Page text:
Home Journal Entry
When I sat in my tent sobbing silently, desperate for the pain to stop; when it felt like there was literally fire coursing through my legs and my lungs felt like they were imploding; when I sat wrapped in my quilt, despondent and alone in Hikertown, one foot oozing smelly puss while I weighed my options; when I sat by the trail taking breaks alone because I couldn’t catch up to my friends, or when I spent hours cursing and crying and postholing, just praying that I wouldn’t break my leg in the process. I’m pretty sure I knew, even during those darkest moments, that there was literally no where else I wanted to be but out there living and hiking in the wilderness – that I’d look back and miss it, miss all of it, and that I’d prefer the simplicity of all that pain and the daily goals that seemed so hard at the time but were really quite simple.
I think I might be a bit of a masochist.
When I went back to the trail in Washington, it was different. All my friends were gone. The community was gone. The vibe was gone. I got disconnected, cut off, and even being reunited with my trail family couldn’t fix it. I wanted to get off the trail because it wasn’t the same. Nobody knew me. Nobody cared. I didn’t care. I’d let myself get overburdened by expectations – that I had to finish the trail, that I had to show everyone who was watching me that I could do it. It was a relief to finally let go of those burdens.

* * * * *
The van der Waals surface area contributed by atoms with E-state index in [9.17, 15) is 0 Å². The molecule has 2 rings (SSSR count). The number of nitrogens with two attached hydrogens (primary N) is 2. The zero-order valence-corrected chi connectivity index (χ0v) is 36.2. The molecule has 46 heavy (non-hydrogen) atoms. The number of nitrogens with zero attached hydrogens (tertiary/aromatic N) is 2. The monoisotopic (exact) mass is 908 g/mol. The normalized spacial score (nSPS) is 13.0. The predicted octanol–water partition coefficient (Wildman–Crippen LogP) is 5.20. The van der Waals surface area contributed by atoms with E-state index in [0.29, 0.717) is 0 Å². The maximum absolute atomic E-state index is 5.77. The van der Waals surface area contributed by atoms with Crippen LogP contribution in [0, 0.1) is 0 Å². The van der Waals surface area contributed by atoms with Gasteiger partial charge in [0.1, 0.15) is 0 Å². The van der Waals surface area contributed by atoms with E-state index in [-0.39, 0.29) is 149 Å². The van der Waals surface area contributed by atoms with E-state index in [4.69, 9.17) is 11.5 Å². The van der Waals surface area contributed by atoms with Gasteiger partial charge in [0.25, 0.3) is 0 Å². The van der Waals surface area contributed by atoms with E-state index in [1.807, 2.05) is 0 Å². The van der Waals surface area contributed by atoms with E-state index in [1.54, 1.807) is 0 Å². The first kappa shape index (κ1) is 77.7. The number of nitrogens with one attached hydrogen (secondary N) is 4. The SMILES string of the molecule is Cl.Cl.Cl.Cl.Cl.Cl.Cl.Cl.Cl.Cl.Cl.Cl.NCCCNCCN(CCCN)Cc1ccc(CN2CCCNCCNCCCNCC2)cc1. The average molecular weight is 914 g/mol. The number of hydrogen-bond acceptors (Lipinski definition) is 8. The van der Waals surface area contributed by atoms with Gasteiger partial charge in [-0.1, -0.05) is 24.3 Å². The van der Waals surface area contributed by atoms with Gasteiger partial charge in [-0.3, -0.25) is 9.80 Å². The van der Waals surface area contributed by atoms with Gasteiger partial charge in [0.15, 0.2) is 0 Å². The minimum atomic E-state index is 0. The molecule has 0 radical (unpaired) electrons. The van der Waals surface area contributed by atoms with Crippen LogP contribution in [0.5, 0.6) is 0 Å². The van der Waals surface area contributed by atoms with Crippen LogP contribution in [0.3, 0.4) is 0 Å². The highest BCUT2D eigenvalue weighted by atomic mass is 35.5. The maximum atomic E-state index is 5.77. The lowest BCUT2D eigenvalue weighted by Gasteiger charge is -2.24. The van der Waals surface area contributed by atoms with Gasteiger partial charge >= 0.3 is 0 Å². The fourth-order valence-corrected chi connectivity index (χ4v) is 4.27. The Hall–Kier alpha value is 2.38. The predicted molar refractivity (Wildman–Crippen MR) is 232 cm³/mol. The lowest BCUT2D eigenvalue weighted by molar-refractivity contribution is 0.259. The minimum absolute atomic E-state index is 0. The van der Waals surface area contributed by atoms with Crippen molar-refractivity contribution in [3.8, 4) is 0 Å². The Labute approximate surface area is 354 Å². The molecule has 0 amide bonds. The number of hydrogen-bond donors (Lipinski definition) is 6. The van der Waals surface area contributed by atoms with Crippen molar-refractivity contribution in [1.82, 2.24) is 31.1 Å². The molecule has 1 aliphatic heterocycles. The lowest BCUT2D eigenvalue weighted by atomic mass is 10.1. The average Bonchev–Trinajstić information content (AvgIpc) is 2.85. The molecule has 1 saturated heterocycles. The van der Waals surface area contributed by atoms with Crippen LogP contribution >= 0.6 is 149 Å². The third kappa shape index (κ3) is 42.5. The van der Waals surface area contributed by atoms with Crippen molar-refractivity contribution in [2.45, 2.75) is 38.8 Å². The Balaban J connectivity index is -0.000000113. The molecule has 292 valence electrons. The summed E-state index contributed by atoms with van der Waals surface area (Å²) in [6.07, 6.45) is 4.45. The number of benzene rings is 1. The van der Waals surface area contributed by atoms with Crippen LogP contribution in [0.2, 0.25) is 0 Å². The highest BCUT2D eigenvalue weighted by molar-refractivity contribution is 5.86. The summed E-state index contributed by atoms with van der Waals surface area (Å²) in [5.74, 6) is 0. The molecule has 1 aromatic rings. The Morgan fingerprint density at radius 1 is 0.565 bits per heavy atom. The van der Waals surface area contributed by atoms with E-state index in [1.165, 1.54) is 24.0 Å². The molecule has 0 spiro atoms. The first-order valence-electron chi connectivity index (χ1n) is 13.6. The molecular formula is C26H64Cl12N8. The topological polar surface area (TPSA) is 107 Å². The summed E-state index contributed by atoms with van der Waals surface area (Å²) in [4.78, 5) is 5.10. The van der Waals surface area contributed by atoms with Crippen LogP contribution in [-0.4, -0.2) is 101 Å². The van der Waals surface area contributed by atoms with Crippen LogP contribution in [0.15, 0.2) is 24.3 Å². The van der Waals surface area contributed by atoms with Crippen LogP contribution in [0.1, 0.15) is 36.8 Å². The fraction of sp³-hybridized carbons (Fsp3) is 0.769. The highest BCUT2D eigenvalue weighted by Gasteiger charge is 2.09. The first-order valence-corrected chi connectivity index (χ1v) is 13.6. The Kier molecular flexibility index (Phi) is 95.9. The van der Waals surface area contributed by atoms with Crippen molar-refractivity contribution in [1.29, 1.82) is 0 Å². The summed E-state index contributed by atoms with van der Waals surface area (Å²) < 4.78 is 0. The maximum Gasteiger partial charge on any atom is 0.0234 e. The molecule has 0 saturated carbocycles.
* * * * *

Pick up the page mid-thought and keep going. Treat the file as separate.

For a while, my confidence in my decision to get off the trail remained strong. I was home in Idaho for a few weeks and then I went to Costa Rica to visit some friends. After that, I flew straight to Indiana to work a temporary job – a job I hated, but one I knew would be financing my next attempt to thru-hike the Pacific Crest Trail.
Costa Rica was a wonderful, beautiful distraction, but shortly after returning to Indiana, I began to sink into the worst sort of depression I’ve ever experienced, and I wasn’t prepared for it. I thought, because I’d made the best decision I could at the time, what with the fires everywhere and being almost a month behind schedule, that I would somehow avoid being depressed about leaving the trail.
I was wrong.
It didn’t help that I was back in Indiana. I personally have nothing against the state itself, but I carry too many negative memories of living there. Anywhere outside of my parents house seemed to have a dark cloud hanging over it, so I didn’t go out. There were too many people from my past I didn’t want to accidentally run into somewhere. Every trip to the grocery store was a cause for anxiety. Every visit to my college town to visit my few remaining friends there made me feel small, worthless, helpless. This is the weight of my past, and while it doesn’t define me, revisiting old “haunts” can’t NOT bring with it anxiety and pain. I moved to Idaho to start again, and the only reason I’m not back there now is because my housing situation there is…fluid. I’ll explain in a moment.